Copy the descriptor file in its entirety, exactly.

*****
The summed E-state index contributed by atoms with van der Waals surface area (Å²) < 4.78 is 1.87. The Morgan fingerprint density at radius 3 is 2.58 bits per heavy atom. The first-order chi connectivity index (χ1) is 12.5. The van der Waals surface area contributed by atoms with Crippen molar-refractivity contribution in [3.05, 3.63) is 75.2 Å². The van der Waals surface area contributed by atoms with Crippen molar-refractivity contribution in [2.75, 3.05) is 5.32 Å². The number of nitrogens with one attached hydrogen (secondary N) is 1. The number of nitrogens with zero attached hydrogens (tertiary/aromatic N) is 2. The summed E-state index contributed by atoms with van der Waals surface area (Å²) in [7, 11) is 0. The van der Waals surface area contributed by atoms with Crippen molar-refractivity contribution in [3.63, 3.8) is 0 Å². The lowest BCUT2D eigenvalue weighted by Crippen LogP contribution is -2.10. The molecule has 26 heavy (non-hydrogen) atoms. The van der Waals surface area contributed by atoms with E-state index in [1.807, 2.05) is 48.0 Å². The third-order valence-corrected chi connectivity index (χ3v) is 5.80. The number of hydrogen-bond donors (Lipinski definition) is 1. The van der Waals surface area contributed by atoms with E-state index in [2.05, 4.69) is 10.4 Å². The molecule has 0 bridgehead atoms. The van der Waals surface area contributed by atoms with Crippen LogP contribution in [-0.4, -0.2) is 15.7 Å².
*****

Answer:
The summed E-state index contributed by atoms with van der Waals surface area (Å²) < 4.78 is 1.87. The Morgan fingerprint density at radius 3 is 2.58 bits per heavy atom. The first-order chi connectivity index (χ1) is 12.5. The van der Waals surface area contributed by atoms with Crippen molar-refractivity contribution in [3.05, 3.63) is 75.2 Å². The van der Waals surface area contributed by atoms with Crippen molar-refractivity contribution in [2.75, 3.05) is 5.32 Å². The number of nitrogens with one attached hydrogen (secondary N) is 1. The number of nitrogens with zero attached hydrogens (tertiary/aromatic N) is 2. The summed E-state index contributed by atoms with van der Waals surface area (Å²) in [7, 11) is 0. The van der Waals surface area contributed by atoms with Crippen molar-refractivity contribution in [3.63, 3.8) is 0 Å². The lowest BCUT2D eigenvalue weighted by Crippen LogP contribution is -2.10. The molecule has 26 heavy (non-hydrogen) atoms. The van der Waals surface area contributed by atoms with E-state index in [1.807, 2.05) is 48.0 Å². The third-order valence-corrected chi connectivity index (χ3v) is 5.80. The number of hydrogen-bond donors (Lipinski definition) is 1. The van der Waals surface area contributed by atoms with E-state index in [2.05, 4.69) is 10.4 Å². The molecule has 0 bridgehead atoms. The van der Waals surface area contributed by atoms with Crippen LogP contribution in [-0.4, -0.2) is 15.7 Å².